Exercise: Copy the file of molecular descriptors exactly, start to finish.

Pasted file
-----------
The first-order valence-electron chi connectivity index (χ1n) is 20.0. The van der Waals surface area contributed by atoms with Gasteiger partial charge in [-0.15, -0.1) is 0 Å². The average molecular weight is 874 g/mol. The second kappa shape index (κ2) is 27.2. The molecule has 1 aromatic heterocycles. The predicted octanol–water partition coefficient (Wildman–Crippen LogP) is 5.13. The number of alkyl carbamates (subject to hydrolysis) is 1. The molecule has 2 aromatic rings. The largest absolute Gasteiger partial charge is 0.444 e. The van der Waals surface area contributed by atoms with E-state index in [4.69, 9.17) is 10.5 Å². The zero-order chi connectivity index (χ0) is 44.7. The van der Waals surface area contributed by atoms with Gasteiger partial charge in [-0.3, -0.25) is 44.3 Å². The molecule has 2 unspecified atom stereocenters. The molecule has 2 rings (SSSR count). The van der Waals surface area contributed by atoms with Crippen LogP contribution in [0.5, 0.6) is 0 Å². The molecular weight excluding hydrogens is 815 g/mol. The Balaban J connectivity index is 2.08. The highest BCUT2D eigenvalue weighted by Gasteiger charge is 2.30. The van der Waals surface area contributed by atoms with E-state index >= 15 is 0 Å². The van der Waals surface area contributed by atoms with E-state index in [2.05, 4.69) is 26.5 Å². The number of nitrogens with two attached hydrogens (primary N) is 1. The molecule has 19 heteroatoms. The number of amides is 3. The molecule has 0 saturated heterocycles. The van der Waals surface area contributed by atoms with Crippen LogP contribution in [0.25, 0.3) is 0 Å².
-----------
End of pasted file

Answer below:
The first-order valence-electron chi connectivity index (χ1n) is 20.0. The van der Waals surface area contributed by atoms with Gasteiger partial charge in [-0.15, -0.1) is 0 Å². The average molecular weight is 874 g/mol. The second kappa shape index (κ2) is 27.2. The molecule has 1 aromatic heterocycles. The predicted octanol–water partition coefficient (Wildman–Crippen LogP) is 5.13. The number of alkyl carbamates (subject to hydrolysis) is 1. The molecule has 2 aromatic rings. The largest absolute Gasteiger partial charge is 0.444 e. The van der Waals surface area contributed by atoms with E-state index in [4.69, 9.17) is 10.5 Å². The zero-order chi connectivity index (χ0) is 44.7. The van der Waals surface area contributed by atoms with Gasteiger partial charge in [-0.3, -0.25) is 44.3 Å². The molecule has 2 unspecified atom stereocenters. The molecule has 2 rings (SSSR count). The van der Waals surface area contributed by atoms with Crippen LogP contribution in [0.5, 0.6) is 0 Å². The molecular weight excluding hydrogens is 815 g/mol. The Balaban J connectivity index is 2.08. The highest BCUT2D eigenvalue weighted by Gasteiger charge is 2.30. The van der Waals surface area contributed by atoms with E-state index >= 15 is 0 Å². The van der Waals surface area contributed by atoms with E-state index in [2.05, 4.69) is 26.5 Å². The number of nitrogens with two attached hydrogens (primary N) is 1. The molecule has 19 heteroatoms. The number of amides is 3. The molecule has 0 saturated heterocycles. The van der Waals surface area contributed by atoms with Crippen LogP contribution in [0.25, 0.3) is 0 Å².